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About this Course
An MBA isn’t just a qualification, it’s the way you think. So think like an MBA student. Choose the MBA that equips you with a management toolkit, that you adapt and apply to your extended work placement, and gets you ready for successful career.
You know what you want from your degree: to be prepared for the real world, to gain competitive advantage and to stand out from the crowd. At ARU we want this too.
Studying at our International Business School means interacting with other professionals from around the world. You will be exposed to different cultures and business practices whilst developing your communication, leadership, critical thinking and decision-making skills. Paired with active learning, this environment will prepare you for your work placement. The industry placement will complement your knowledge, let you put your newly acquired skills to the test, and boost your confidence. At the end of your MBA journey, you will have the necessary knowledge, tools and experience to jump start your unrivalled career at a managerial level.
Choosing Cambridge as your MBA destination will give you a unique environment to grow. Surrounded by tech and biotech companies, you will be inspired by the entrepreneurial creativity and constant growth. Known globally as the “Silicon Fen”, Cambridge is a city of innovation, progress, and a thriving economy. The Business School takes advantage of this one-of-a-kind environment by building strong links with businesses, which benefit you as an MBA student and give you the insight to choose the right organisation for your work placement.
Our partnership with the Chartered Management Institute (CMI) means that our MBA students boost their advanced management training with a Level 7 CMI accreditation. This qualification enables a quicker career progression and helps our students stand out in the job market.
You’ll be responsible for sourcing your own placement in a company of your interest, but our Student Engagement and Placements team will give you full support and guidance throughout the process.
Please note entry to the MBA with Placement requires a minimum of two years relevant work experience and a successful interview.
In this module the theory of market research is combined with the opportunity to practise the associated skills. Students undertake a project involving the collection and analysis of primary data using a software package such as SPSS. The tutor acts as both ‘client’ and project advisor during workshops, some of which will focus specifically on the use of the computer package. There are no formal lectures. The learning will take place through the experience of conducting a survey and/or collecting qualitative data by interview. Students will use the literature to familiarise themselves with the most appropriate methodologies to use. The projects will be group-based where appropriate. The module aims to enable students to plan and implement a market research strategy. Considerable attention will be given to the analysis of market research data, and the presentation and reporting of research findings.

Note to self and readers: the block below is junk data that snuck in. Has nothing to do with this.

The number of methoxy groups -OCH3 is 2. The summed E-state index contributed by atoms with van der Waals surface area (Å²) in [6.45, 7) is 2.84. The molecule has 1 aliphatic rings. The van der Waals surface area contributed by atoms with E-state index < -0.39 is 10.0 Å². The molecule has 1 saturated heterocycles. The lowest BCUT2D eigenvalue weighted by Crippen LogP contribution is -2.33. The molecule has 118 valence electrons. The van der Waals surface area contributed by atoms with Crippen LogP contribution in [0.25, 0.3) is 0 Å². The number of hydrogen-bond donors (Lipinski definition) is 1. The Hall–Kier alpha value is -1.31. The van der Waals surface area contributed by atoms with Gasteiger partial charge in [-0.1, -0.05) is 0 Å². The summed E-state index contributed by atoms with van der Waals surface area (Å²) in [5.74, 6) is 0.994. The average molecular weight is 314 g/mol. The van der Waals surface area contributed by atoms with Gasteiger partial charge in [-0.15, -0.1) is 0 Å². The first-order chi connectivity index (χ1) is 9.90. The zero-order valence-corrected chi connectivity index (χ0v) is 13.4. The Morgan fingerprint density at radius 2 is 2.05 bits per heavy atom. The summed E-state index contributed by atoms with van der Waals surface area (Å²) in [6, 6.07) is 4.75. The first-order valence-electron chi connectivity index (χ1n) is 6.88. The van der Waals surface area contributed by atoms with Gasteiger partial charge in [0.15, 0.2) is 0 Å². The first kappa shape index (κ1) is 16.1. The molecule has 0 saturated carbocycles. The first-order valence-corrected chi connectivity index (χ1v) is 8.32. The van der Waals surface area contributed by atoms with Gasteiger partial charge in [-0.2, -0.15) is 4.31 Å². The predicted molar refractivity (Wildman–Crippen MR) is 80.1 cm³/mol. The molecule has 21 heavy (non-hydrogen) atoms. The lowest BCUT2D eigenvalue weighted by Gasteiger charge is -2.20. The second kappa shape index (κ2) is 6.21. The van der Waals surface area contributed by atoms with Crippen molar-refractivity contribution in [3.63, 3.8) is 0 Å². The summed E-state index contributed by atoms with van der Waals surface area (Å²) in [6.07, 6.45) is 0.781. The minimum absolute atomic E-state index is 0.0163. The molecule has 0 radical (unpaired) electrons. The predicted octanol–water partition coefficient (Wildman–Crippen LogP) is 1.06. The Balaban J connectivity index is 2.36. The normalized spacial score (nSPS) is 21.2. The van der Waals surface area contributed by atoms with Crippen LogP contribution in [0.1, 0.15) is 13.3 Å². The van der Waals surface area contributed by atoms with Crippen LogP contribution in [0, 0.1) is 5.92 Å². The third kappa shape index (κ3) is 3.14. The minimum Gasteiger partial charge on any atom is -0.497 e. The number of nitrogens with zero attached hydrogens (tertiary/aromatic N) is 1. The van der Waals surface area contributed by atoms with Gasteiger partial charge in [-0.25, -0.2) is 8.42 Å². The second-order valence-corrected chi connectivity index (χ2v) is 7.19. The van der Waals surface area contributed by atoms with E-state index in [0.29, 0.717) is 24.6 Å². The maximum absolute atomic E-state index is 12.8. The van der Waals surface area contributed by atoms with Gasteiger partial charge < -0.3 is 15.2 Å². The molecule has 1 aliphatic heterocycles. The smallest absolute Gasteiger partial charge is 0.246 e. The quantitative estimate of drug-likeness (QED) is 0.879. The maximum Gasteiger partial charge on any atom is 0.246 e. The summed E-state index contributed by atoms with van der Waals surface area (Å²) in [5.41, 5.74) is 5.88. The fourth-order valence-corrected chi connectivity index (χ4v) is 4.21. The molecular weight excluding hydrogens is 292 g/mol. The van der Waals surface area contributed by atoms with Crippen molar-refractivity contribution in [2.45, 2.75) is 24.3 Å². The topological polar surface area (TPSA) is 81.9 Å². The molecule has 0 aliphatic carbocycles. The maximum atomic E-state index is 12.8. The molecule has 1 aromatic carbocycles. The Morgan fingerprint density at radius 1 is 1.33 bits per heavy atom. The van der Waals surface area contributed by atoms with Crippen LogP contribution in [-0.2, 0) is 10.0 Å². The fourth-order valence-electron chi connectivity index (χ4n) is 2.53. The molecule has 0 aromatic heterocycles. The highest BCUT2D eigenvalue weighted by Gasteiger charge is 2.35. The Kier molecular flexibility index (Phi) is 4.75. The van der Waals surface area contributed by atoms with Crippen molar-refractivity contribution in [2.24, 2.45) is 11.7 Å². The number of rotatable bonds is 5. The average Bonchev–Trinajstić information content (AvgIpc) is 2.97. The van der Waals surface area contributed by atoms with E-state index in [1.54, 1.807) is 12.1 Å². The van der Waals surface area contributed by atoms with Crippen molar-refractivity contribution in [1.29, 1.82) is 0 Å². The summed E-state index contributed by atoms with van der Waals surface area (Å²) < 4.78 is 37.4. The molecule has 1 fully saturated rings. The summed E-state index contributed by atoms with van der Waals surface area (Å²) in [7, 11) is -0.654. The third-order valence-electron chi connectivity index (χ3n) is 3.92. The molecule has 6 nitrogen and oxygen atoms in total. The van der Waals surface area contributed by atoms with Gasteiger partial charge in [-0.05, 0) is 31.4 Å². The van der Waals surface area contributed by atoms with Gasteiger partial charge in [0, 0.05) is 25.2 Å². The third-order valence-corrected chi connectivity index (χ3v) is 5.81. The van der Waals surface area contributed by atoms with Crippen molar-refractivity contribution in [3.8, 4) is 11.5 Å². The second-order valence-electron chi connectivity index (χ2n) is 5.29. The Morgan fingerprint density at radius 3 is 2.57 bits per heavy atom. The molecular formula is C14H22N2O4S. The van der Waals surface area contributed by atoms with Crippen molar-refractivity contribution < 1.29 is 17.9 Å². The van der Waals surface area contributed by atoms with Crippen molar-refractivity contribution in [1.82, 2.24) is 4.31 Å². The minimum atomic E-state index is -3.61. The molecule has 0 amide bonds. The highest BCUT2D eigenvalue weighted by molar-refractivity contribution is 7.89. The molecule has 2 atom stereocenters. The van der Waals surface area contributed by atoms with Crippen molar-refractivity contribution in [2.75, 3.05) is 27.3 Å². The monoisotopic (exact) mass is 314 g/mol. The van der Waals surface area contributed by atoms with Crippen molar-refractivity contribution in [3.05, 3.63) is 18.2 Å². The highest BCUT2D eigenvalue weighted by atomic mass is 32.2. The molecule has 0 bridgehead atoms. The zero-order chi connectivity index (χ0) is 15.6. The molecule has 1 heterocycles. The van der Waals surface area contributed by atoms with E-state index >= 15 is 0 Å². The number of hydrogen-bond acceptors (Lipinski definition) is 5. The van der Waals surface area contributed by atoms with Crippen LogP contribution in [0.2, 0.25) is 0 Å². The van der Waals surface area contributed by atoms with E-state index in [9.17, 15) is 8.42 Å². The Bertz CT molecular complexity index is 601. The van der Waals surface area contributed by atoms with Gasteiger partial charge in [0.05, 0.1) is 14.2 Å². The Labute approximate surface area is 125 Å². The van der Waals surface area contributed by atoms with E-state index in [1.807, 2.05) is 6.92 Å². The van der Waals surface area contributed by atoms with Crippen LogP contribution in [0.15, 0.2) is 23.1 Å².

This module introduces future business leaders to the latest research and debates on the relationship between competitive strategy and human resource management. Particular attention will be paid to the rapid transformation of the relationship between firms and people. In this spirit, we will consider challenges and opportunities presented by the spread of alternative forms to traditional work organization such as virtual organisations, outsourcing and subcontracting, and the rise of labour market intermediaries. The module will also provide you with practical, analytic tools that will help you think strategically about how work can be organised and individuals and communities motivated (and de-motivated). Specifically, we will explore ways in which better management of workplace communities can deliver sustainable competitive advantage through recruiting and selection, development, work reorganisation, incentives and rewards, and the like. To do so, we will consider a range of competitive strategies, their links to specific practices in and beyond the workplace, and the critical issues on which the success or failure of these strategies depends. You will be given the opportunity to put themselves in the position of organisational leaders facing major human resource challenges through the extensive discussion of business cases.